In any event, AW is but one man. Medical science does not rest upon one man. I don’t see any motivation for AW to “fake” his science. If nothing else, AW was mainstream trained in medical science. He knows as much as anyone that -no- hypothesis is “proven” until is reproduced and confirmed by -several- teams. Why would AW fake his science? If his data is unable to be replicated, what would be the point?

    The most important bottom line now with regard to ASD and the GI system is: (a) Are autistic children presenting GI distress/disorder at a higher rate than the general pediatric population? (b) If so, why? (c) Are autistic children presenting a unique or novel GI syndrome (e.g., ILNH or “autistic enterocolitis”)?

    These are questions that deserve investigation. These are questions, I believe, that deserve to be discussed in the light of day.

  64. Chris

    (a) Are autistic children presenting GI distress/disorder at a higher rate than the general pediatric population?

    No. Though it does look like the eating habits may have more to do with digestion problems (noted in the link). If the kid will not eat fruit and veg, they tend to get more constipation (happened to my very stubborn, neuro-typical son… he now eats voluntarily eats salad).

    Which MMR vaccine is of concern? The one used in the UK before or after 1992?

  65. Muzz

    JGH-4774 quoth: ” Yes, I asked (not demanded) for a civil dialogue. What is wrong with that?

    Not that I really want to dwell on such stuff, but you did also preemptively slur Bad Astronomy readers as being closed minded group thinkers. You shouldn’t be surprised, at the very least, that this is taken as rude and paints you in a certain light, regardless of any efforts to be reasonable otherwise.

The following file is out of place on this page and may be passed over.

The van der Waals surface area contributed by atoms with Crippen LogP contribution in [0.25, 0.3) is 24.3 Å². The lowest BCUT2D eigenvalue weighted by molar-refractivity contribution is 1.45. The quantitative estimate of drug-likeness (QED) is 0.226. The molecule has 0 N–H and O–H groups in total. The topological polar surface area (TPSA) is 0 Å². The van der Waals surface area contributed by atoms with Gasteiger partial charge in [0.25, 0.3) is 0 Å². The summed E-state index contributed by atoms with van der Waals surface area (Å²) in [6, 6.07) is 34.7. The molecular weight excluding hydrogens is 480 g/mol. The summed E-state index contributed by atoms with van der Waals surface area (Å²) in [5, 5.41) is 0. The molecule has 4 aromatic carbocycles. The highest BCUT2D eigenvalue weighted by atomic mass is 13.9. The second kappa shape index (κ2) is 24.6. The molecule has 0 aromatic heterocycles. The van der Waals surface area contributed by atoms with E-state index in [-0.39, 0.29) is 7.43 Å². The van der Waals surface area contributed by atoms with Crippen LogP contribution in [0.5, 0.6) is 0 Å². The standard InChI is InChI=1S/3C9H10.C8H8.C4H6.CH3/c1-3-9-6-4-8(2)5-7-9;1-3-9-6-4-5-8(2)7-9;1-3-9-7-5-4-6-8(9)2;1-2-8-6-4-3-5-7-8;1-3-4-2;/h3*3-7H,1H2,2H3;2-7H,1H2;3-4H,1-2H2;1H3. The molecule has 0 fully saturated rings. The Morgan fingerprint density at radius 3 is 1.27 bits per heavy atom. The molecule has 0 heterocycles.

66. JGH-4774

    Muzz, I didn’t intend to slur Bad Astronomy readers. But, I did notice that all the comments to Phil’s article above (before my post) seemed to be short , black & white, and clearly very anti-Andrew Wakefield. I think there is more complexity to the narrative of Andrew Wakefield, Prof John Walker-Smith, and Prof Simon Murch than that. And I believe there is more complexity to the narrative of the question of the relationship between ASDs and the GI tract.

    The funny thing is I completely agree with Phil and most Bad Astronomy participants (I don’t want to paint them all with the same brush) on topics of astronomy, space exploration, and generally on every other topic of science (global warming, alternative medicine, etc.). But, as a member of the medical field, I do have some reasonable (I believe) concerns about vaccine safety.

  67. Chris

    (a) Are autistic children presenting GI distress/disorder at a higher rate than the general pediatric population?

    Another “no.”

    (also, you have not answered my questions… were they not civil enough?)

  68. JGH-4774

    Chris,

    I have a response to your valid and excellent questions in the works. I am not ignoring you. … You are sharp, you ask the best questions, thus they are the most difficult to answer. I want to give you a quality response. Give me a bit more time. Tonight perhaps.

  69. JGH-4774

    Chris,

    Briefly, I respectfully disagree with your position that autistic children are -not- presenting GI distress/disorder at a higher rate than the general pediatric population. I do not think that the GI distress that we are seeing in autistic children can be fully explained by restricted diet. And I do not believe that their symptoms can be fully attributed to diarrhea.

    And Dr Nicholas Wright and Dr Galiatsatos disagree with your position, as cited above. But, I respectfully disagree with you (we can disagree can’t we?) and I concede that I do not possess certainty. Medical science is the early stages of investigating these questions. The data is incomplete. Time will tell. Wouldn’t it be tremendous to have a time machine and be able to see 20 years into the future?